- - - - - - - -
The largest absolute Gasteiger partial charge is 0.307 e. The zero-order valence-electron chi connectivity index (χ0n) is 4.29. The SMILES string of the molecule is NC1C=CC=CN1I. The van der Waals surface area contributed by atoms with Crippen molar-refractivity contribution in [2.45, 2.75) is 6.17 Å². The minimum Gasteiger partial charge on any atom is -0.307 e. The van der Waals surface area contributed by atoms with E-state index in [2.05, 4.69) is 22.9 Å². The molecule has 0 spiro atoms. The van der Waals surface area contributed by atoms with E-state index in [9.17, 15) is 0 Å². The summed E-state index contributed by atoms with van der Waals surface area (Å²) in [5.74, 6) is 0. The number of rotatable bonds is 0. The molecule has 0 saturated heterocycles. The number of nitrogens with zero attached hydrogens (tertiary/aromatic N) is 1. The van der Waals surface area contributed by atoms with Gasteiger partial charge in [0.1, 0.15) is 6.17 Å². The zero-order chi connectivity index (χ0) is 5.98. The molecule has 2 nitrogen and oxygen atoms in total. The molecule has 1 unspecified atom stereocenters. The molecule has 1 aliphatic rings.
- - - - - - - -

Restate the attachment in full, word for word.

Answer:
The largest absolute Gasteiger partial charge is 0.307 e. The zero-order valence-electron chi connectivity index (χ0n) is 4.29. The SMILES string of the molecule is NC1C=CC=CN1I. The van der Waals surface area contributed by atoms with Crippen molar-refractivity contribution in [2.45, 2.75) is 6.17 Å². The minimum Gasteiger partial charge on any atom is -0.307 e. The van der Waals surface area contributed by atoms with E-state index in [2.05, 4.69) is 22.9 Å². The molecule has 0 spiro atoms. The van der Waals surface area contributed by atoms with E-state index in [9.17, 15) is 0 Å². The summed E-state index contributed by atoms with van der Waals surface area (Å²) in [5.74, 6) is 0. The number of rotatable bonds is 0. The molecule has 0 saturated heterocycles. The number of nitrogens with zero attached hydrogens (tertiary/aromatic N) is 1. The van der Waals surface area contributed by atoms with Gasteiger partial charge in [0.1, 0.15) is 6.17 Å². The zero-order chi connectivity index (χ0) is 5.98. The molecule has 2 nitrogen and oxygen atoms in total. The molecule has 1 unspecified atom stereocenters. The molecule has 1 aliphatic rings.